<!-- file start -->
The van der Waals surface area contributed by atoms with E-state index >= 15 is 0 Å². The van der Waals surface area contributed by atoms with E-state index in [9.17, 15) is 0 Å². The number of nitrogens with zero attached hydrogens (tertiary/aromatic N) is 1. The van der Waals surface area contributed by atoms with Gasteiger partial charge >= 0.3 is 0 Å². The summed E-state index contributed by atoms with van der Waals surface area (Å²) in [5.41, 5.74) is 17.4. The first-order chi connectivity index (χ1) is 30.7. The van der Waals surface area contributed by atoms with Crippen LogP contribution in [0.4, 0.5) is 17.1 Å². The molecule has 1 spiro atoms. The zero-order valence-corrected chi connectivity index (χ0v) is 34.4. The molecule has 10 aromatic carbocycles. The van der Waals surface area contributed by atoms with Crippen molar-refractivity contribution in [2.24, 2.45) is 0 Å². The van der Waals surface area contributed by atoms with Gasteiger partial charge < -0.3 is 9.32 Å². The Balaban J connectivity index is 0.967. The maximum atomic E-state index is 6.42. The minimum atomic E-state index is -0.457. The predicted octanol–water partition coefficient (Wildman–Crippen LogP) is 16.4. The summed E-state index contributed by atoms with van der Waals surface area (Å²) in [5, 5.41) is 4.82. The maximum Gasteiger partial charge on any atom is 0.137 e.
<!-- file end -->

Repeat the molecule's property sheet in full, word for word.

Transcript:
The van der Waals surface area contributed by atoms with E-state index >= 15 is 0 Å². The van der Waals surface area contributed by atoms with E-state index in [9.17, 15) is 0 Å². The number of nitrogens with zero attached hydrogens (tertiary/aromatic N) is 1. The van der Waals surface area contributed by atoms with Gasteiger partial charge >= 0.3 is 0 Å². The summed E-state index contributed by atoms with van der Waals surface area (Å²) in [5.41, 5.74) is 17.4. The first-order chi connectivity index (χ1) is 30.7. The van der Waals surface area contributed by atoms with Crippen LogP contribution in [0.4, 0.5) is 17.1 Å². The molecule has 1 spiro atoms. The zero-order valence-corrected chi connectivity index (χ0v) is 34.4. The molecule has 10 aromatic carbocycles. The van der Waals surface area contributed by atoms with Crippen molar-refractivity contribution in [2.24, 2.45) is 0 Å². The van der Waals surface area contributed by atoms with Gasteiger partial charge < -0.3 is 9.32 Å². The Balaban J connectivity index is 0.967. The maximum atomic E-state index is 6.42. The minimum atomic E-state index is -0.457. The predicted octanol–water partition coefficient (Wildman–Crippen LogP) is 16.4. The summed E-state index contributed by atoms with van der Waals surface area (Å²) in [5, 5.41) is 4.82. The maximum Gasteiger partial charge on any atom is 0.137 e.